Partial breakup of MOSA called unlikely

Otsego County would end its membership in MOSA by the end of this year under a draft contract being
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Categories: Schenectady County

Otsego County would end its membership in MOSA by the end of this year under a draft contract being offered as a replacement for the agreement that created the Montgomery-Otsego-Schoharie Solid Waste Management Authority.

The draft was reviewed this week by the Montgomery County Board of Supervisors’ finance committee. All three of the counties paid for the contract to be drawn up, as a means of exploring the future structure MOSA might take for all three counties, but the final result was basically an exit strategy for the one county. Montgomery County’s share of the bill came to $13,833.

Finance committee chairman William Strevy said committee members found the document “one-sided” and said a plan to release one of the three counties from MOSA is unlikely.

Under the proposal, Otsego County would discontinue its membership in MOSA by Dec. 31. Then, the authority would sell Otsego County both of the transfer stations in that county, including the land and all the equipment, for $1.

Otsego County would also get its share of any reserve money MOSA has, according to the draft.

Strevy, who served as a Montgomery County representative on the MOSA governing board, said he doesn’t believe Montgomery and Schoharie counties produce sufficient garbage to go it on their own.

Montgomery County in the past has paid attorneys to look into ways to get out of the service agreement without the consent of the other counties and learned it is impossible.

There have been several changes at MOSA during the past year which relieved some of the costs Montgomery County supervisors have complained about, Strevy said.

“If MOSA did what they were supposed to and actually provided the services to the three counties, why would you try to get out,” Strevy said.

Amsterdam town Supervisor Thomas DiMezza said the draft is “not worth the paper” it’s written on.

DiMezza said even if MOSA is lowering the cost of getting rid of trash, he believes Montgomery County should start working on its own solid waste planning.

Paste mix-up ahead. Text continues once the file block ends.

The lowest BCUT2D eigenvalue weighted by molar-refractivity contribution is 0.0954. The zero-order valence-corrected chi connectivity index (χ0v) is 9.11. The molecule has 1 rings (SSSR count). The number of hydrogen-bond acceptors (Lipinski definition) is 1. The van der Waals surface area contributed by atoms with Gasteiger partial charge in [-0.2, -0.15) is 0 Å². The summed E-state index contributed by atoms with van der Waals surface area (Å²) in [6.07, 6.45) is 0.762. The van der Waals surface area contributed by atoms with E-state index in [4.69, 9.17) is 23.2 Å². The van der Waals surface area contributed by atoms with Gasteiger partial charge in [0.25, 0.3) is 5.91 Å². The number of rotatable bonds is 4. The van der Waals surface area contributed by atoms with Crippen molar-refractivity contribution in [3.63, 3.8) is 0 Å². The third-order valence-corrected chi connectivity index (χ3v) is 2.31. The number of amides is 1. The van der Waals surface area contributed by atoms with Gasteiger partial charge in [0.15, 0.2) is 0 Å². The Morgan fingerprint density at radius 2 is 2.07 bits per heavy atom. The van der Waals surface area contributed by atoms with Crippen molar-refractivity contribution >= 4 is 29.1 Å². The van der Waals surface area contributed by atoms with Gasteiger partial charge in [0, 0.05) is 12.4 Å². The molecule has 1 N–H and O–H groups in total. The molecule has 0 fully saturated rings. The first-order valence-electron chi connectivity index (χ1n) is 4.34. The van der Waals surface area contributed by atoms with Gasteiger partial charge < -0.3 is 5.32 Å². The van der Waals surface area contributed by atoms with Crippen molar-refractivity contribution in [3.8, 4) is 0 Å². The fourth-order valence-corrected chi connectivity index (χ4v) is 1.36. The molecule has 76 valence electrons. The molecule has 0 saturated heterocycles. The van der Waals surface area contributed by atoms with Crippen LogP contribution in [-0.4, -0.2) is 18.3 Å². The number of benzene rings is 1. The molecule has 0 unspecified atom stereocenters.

“We need to figure out what we’re going to do,” DiMezza said.

Schoharie County Board of Supervisors Chairman Earl Van Wormer said he believes the three counties should sit down and try to figure out what aspects of MOSA’s operations are causing concern at this point.

The garbage quotas the counties were held to have been lowered and the fee haulers pay to drop off trash was reduced by $21 per ton, factors Van Wormer said should be considered before fracturing the public authority. MOSA will dissolve in 2014 without action to preserve it.

“I guess that’s my biggest question, why would you get out of something that you’re helping to formulate, that’s going in the direction you want,” Van Wormer said.

Efforts to contact Otsego County Board of Representatives Chairman Floyd “Sam” Dubben Jr. and Vice Chairman James V. Johnson were unsuccessful Wednesday.

Otsego County District No. 6 Representative Donald Lindberg, a former MOSA board member, said Wednesday he’s unsure of the current status of the county’s plans, but he doesn’t foresee one county getting approval to leave MOSA without the entire authority being disbanded.

“My thinking is if we’re going to go they all should go,” Lindberg said.

Montgomery County Board of Supervisors Chairman Vito “Butch” Greco said he believes MOSA is making progress and he hopes officials in all three counties will give it a chance.

“I think they have come a long way and I think they need a little bit more time to improve even further,” Greco said.

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